A Problem of Magic and Wonder

There seems to be a problem of magic.  Once upon a time, magic added a sense of wonder and mystery to the game.  Now it seems a player has no usefulness unless he/she has magic of some sort.  In doing so, Wizards must keep up to prevent becoming obsolete and now have indefinite uses of attack spells such as Ray of Frost.  This constant competition for combat effectiveness has caused magic to become commonplace and 1st level characters starting as terribly powerful forces (with the wizard wiping out entire encounters with Thunderwave - as save vs half is still not enough to survive and indefinite Ray of Frost picks out anyone left behind).

In my honest opinion:
- A fighter should be the primary force in combat.
- Magic is a rare wonder as are the creatures in the bestiary.  Most people of the realm can live their entire lives without encountering any magic or monsters.
- A wizard should always be leery of casting spells for fear of needing them later.  He stays out of trouble and relies on his staff or simple tricks.  Wisdom is his strength.  Using spells against common rabble is mostly avoided as a magic-user may be encountered later - the best defense against a wizard is another wizard.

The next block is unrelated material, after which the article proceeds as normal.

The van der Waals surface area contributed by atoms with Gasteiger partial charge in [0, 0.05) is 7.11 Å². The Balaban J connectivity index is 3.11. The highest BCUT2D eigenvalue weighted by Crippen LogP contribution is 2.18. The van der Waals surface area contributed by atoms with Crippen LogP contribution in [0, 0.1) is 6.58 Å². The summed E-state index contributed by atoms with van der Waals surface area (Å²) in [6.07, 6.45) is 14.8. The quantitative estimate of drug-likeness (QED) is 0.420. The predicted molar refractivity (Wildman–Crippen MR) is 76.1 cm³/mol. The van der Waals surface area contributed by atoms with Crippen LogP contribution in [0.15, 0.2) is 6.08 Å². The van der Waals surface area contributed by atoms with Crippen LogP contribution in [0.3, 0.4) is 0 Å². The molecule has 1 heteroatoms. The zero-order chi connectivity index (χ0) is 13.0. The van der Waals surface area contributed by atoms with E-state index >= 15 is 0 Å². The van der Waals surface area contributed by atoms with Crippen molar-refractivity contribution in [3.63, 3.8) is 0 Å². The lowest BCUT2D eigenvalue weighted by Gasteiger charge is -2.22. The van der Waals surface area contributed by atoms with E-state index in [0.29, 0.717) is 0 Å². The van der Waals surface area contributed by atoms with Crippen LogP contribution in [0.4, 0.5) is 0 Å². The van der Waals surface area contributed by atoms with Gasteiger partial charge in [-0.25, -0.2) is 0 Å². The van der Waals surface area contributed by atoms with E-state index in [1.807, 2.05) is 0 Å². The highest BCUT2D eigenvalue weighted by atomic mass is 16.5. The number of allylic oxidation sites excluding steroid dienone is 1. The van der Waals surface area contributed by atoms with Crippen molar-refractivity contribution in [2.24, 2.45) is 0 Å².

- Some spells should have indefinite use, but never a combat spell (with the exeption of, perhaps, magic missile with the chance of missing and weak damage).
- Steps need to be taken backwards to avoid epic-style combat at lower levels.

It is important, to be sure, that these characters are above average in ability compared to the common peasant.  But it is also important to keep in mind that these characters are only beginning their great adventure to become heroes.

An idea is only as good as the dice that back it up.

 

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Step back from the lore and 2E nostalgia and ask if it's actually fun to play a 1st-level wizard with a 1d4+1 damage magic missile and a sleep spell, no backup abilities, and four hit points. If a new player wants to play the game as Harry Potter, why should he or she have to wade through a dozen game sessions before his or her spells approach the "wow!" level of Fireballs and Lightning Bolts?

You mention that combat spells should not have indefinite uses, except for wimpy magic missiles with a chance of missing and low damage. That is pretty much the definition of Ray of Frost (1d10, 5.5 avg) and Lance of Faith (2d6, 7 avg). Compared to a fighter with a longsword (1d8+3+1d6, 11 avg) or a raging barbarian with a greataxe (1d12+3+1d6, 13 avg with advantage), the wizard and cleric pew-pew cantrips are pretty wimpy.